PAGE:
Jim Willis, author of “How Could You?” and Pieces of My Heart, barked in to give us an update in the situation in Northeast Georgia with the Canine Angels Dogs, many of whom still need homes or sanctuary.
Coalition of volunteers rushes to aid of dogs in cooperation with GA Dept. of Ag and local authorities – New legal owner of dogs, author and animal advocate Jim Willis, praises cooperative effort for the animals
Dewy Rose, Georgia ,- Sometime late Wednesday evening, the owners and operators of the former Canine Angels Rescue & Referral, Inc. abandoned the remaining animals – over 100 dogs, nearly a dozen cats, a couple of birds, a tame wild boar and a domestic pig – and left for an undisclosed location. In late May, in a legal maneuver to gain control over the outcome of the animals who had lived in what some had referred to as a “hoarder” situation, animal adocate and author Jim Willis assumed ownership of the dogs and along with a coalition of volunteers, began working in cooperation with the George Department of Agriculture and other animal welfare organizations to ensure only no-kill solutions for the animals. The DoA had earlier ordered the facility closed and cited the operators for dozens of animal welfare violations. The operators are also in violation of county ordinances. The DoA has given Willis and the volunteers only a few more weeks to remove the animals from the property.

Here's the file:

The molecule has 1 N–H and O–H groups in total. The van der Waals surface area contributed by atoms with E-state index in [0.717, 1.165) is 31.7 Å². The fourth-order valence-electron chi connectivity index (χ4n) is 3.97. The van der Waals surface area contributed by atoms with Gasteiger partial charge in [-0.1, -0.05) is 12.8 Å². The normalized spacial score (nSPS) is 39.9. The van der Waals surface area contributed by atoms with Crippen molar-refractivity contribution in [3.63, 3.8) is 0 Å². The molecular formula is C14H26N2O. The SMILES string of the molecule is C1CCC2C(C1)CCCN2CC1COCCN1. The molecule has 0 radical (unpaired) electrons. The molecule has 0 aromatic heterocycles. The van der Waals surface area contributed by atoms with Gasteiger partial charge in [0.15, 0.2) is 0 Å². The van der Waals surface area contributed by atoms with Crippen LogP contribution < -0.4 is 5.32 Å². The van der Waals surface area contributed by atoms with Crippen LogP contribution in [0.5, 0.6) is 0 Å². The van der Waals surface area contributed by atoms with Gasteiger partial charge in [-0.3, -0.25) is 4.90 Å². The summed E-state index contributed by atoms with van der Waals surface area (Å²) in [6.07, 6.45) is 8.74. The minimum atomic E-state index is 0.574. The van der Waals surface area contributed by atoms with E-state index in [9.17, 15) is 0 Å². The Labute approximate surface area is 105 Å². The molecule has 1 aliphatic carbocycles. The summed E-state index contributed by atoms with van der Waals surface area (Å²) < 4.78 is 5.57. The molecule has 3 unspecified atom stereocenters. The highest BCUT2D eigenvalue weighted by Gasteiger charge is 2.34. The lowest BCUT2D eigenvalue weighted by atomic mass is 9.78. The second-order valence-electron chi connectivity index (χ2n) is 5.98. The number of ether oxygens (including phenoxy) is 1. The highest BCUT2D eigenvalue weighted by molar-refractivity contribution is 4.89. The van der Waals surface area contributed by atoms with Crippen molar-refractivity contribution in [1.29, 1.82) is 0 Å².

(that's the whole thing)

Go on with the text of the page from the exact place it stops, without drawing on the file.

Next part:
“We’re pleased with this development and high level of cooperation with State and local authorities,” Willis said today. “Now the adoption and transfer effort can proceed full-steam-ahead without any impedement. The situation is still critical – we desperately need volunteers at the farm to help out with animal care and grooming, and we need supplies such as flea & tick control products, tarps as shade for the dogs, heartworm test kits, higher quality food, carriers and crates to transport animals, gas cards for transports – and we need contributions as quite a few of the dogs need veterinary and other special care. We also need the help of no-kill organizations to take some of the dogs. We need a true sanctuary solution for about a half dozen under-socialized dogs who require special attention, and to expedite individual adoptions, we’ll be putting up an abbreviated adoption application on the website.”
Two charged after dogs abandoned Canine Angels case
By Lindsey Peacock | Banner-Herald Intern | Story updated at 11:00 PM on Friday, July 21, 2006
Dewy Rose, Georgia – The former owners of a local no-kill animal sanctuary now face animal cruelty charges from the Elbert County Sheriff’s Office after they left town this week, leaving nine dogs inside their mobile home and more than 100 outside.
Meanwhile, volunteers at the animal sanctuary are slowly beginning to pare down the number of animals, from the 110 remaining animals to somewhere around 50 by Monday, according to Don Hill, a volunteer at the sanctuary.
Sue Wells and Lynette Rowe, the founders of the Northeast Georgia Canine Angels dog sanctuary, were charged Friday with 13 counts each of cruelty to animals after Elbert County sheriff’s deputies found 13 dogs in need of medical attention inside the women’s home, according to Maj. David Cleveland. “There was a significant amount of evidence found (Thursday) that warranted the charges,” Cleveland said.
Elbert County Animal Control officers contacted the sheriff’s department Thursday morning, asking deputies to get a search warrant for a mobile home where nine dogs were locked inside for more than a day without enough food or water, according to Cleveland.